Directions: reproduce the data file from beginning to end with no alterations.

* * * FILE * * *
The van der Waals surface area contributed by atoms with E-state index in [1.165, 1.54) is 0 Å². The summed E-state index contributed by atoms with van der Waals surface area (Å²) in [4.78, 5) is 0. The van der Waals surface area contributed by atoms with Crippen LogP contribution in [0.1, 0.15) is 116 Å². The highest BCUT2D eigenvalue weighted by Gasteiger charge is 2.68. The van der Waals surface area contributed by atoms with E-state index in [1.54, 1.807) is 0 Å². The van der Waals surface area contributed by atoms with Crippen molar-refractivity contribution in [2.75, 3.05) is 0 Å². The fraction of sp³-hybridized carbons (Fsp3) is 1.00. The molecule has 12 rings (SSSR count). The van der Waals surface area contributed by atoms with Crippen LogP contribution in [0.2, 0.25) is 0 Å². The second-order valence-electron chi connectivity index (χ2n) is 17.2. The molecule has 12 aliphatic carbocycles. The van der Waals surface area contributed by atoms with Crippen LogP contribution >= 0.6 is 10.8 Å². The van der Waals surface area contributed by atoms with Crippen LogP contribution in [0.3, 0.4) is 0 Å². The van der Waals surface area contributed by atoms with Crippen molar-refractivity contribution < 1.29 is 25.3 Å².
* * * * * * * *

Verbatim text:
The van der Waals surface area contributed by atoms with E-state index in [1.165, 1.54) is 0 Å². The summed E-state index contributed by atoms with van der Waals surface area (Å²) in [4.78, 5) is 0. The van der Waals surface area contributed by atoms with Crippen LogP contribution in [0.1, 0.15) is 116 Å². The highest BCUT2D eigenvalue weighted by Gasteiger charge is 2.68. The van der Waals surface area contributed by atoms with E-state index in [1.54, 1.807) is 0 Å². The van der Waals surface area contributed by atoms with Crippen molar-refractivity contribution in [2.75, 3.05) is 0 Å². The fraction of sp³-hybridized carbons (Fsp3) is 1.00. The molecule has 12 rings (SSSR count). The van der Waals surface area contributed by atoms with Crippen LogP contribution in [0.2, 0.25) is 0 Å². The second-order valence-electron chi connectivity index (χ2n) is 17.2. The molecule has 12 aliphatic carbocycles. The van der Waals surface area contributed by atoms with Crippen LogP contribution >= 0.6 is 10.8 Å². The van der Waals surface area contributed by atoms with Crippen LogP contribution in [0.3, 0.4) is 0 Å². The van der Waals surface area contributed by atoms with Crippen molar-refractivity contribution < 1.29 is 25.3 Å².